Although Aldo was banging in goals with his club when he made his Ireland debut in 1986, it took him a long time to find his feet on the international stage.

It took Aldridge 20 games to score his first international goal, and another seven before he finally netted in a competitive match.

Ireland travelled to Malta for their final Italia 90 qualifying game knowing that a win would guarantee them a place at their first ever World Cup.

Malta were the group whipping boys but after beating them by just two goals in Dublin, Jack Charlton's men knew a strong performance was needed to avoid dropping crucial points in Valletta.

Thankfully, Aldridge rose to the occasion - literally. After 30 minutes he met a flick on from a corner powerfully to head Ireland in front before dispatching a penalty with just over 20 minutes left to seal Ireland's qualification.

 

Because of Hungary's defeat to Spain, Ireland would have qualified regardless of the result against Malta but Aldridge's brace was still memorable.

That win over Malta was the start of a more prolific goal-scoring run for Aldridge - after scoring just three times in his first 27 caps, he found the net 16 times in his next 24 games, 15 of which came in competitive fixtures.

28. Sean St Ledger earns the Croke Park roar v Italy (2009)

For three minutes, Sean St Ledger was the hero.

The defender stooped low to head in Stephen Hunt's cross for his first international goal that looked to have earned Ireland a memorable 2-1 win over Italy, which would have given Giovanni Trapattoni's side a great chance of qualifying automatically for the 2010 World Cup.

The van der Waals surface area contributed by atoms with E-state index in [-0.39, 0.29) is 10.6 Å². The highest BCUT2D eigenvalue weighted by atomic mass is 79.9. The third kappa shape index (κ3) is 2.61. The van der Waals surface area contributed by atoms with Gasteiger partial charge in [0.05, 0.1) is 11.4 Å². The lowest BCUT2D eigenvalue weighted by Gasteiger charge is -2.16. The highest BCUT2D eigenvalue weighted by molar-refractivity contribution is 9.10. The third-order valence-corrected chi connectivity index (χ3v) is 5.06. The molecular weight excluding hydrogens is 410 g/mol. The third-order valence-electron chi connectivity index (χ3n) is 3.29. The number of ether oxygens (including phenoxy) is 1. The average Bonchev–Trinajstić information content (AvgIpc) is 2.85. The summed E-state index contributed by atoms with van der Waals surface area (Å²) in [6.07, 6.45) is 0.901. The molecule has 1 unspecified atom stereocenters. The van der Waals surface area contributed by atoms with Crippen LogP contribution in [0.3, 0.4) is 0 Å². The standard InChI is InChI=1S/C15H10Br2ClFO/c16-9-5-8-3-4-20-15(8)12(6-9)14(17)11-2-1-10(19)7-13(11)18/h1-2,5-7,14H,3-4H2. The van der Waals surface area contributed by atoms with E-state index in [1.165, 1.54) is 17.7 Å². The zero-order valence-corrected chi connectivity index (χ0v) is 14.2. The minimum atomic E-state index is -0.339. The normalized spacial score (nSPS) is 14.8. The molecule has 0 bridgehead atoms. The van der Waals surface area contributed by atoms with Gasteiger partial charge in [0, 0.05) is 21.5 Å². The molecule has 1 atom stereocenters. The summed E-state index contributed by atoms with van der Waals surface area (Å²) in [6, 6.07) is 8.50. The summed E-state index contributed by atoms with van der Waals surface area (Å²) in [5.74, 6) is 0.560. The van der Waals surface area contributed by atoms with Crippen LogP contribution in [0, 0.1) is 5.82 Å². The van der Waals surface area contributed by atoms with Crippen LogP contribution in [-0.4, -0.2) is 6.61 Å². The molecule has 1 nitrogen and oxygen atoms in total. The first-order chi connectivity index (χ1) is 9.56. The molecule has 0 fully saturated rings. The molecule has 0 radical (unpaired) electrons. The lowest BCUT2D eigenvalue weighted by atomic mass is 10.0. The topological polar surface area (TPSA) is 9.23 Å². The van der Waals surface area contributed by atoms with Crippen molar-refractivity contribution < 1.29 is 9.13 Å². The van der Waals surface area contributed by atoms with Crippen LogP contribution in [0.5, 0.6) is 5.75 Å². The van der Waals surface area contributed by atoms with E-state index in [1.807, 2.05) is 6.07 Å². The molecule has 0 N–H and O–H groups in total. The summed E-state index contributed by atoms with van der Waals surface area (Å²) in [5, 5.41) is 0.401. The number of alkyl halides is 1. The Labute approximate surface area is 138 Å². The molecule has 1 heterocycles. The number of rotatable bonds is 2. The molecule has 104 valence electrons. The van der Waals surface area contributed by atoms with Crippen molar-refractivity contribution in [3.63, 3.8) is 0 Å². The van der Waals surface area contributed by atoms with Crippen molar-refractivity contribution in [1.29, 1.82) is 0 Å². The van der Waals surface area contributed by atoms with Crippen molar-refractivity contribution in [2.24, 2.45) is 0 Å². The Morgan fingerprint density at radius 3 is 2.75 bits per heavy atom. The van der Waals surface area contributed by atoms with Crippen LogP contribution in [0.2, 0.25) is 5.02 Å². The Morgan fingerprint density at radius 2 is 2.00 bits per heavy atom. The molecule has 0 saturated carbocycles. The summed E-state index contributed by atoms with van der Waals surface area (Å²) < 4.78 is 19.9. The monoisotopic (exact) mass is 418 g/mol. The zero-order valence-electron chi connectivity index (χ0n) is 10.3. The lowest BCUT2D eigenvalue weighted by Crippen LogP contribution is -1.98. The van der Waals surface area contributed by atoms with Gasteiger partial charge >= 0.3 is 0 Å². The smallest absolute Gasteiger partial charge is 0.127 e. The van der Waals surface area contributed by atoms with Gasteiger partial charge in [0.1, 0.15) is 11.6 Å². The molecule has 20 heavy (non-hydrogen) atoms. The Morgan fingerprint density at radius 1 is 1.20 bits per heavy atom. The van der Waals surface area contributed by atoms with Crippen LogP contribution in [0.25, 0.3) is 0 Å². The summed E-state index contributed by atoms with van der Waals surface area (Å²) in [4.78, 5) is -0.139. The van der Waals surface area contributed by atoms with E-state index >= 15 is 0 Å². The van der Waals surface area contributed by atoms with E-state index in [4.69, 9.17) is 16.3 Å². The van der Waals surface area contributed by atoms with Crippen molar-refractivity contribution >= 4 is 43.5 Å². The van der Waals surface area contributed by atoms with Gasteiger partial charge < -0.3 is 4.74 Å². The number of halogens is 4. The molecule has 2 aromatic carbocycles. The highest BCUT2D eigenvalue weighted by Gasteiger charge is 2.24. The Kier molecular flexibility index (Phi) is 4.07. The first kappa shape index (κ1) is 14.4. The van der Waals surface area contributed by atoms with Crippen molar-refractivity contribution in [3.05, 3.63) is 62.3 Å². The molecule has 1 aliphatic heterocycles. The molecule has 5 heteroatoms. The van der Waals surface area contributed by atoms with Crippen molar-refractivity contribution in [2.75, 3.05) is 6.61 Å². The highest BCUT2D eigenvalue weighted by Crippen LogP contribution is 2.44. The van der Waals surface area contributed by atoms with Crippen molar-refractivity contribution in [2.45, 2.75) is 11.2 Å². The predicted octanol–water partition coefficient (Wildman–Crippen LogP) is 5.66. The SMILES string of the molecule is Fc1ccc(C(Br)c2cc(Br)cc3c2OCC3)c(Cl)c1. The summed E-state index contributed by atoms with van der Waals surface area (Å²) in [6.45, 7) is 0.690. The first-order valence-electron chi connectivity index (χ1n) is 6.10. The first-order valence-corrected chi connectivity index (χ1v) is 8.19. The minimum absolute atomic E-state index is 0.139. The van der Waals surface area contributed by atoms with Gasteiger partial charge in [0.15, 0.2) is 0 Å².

It was the most memorable moment that the Irish team had at Croke Park, with the stands erupting with the sort of noise that had previously only been heard at Lansdowne Road.

Unfortunately, Alberto Gilardino had other ideas and equalised for Italy three minutes after St Ledger's brilliant header. Ireland didn't get the win but even looking at the video of the goal seven years later is enough to remember how Croke Park exploded with joy because of Irish football.

 

27. Roy Keane leads from the front against Portugal (2001)

Portugal's visit to Lansdowne Road was a huge test for Mick McCarthy's Republic of Ireland side during the 2002 World Cup qualifiers.

A Matt Holland screamer earned the Boys in Green a priceless point in the away fixture earlier in the campaign but a star-studded Portugal side led by Luis Figo would test McCarthy's men to the limit at a packed Lansdowne Road in the summer of 2001.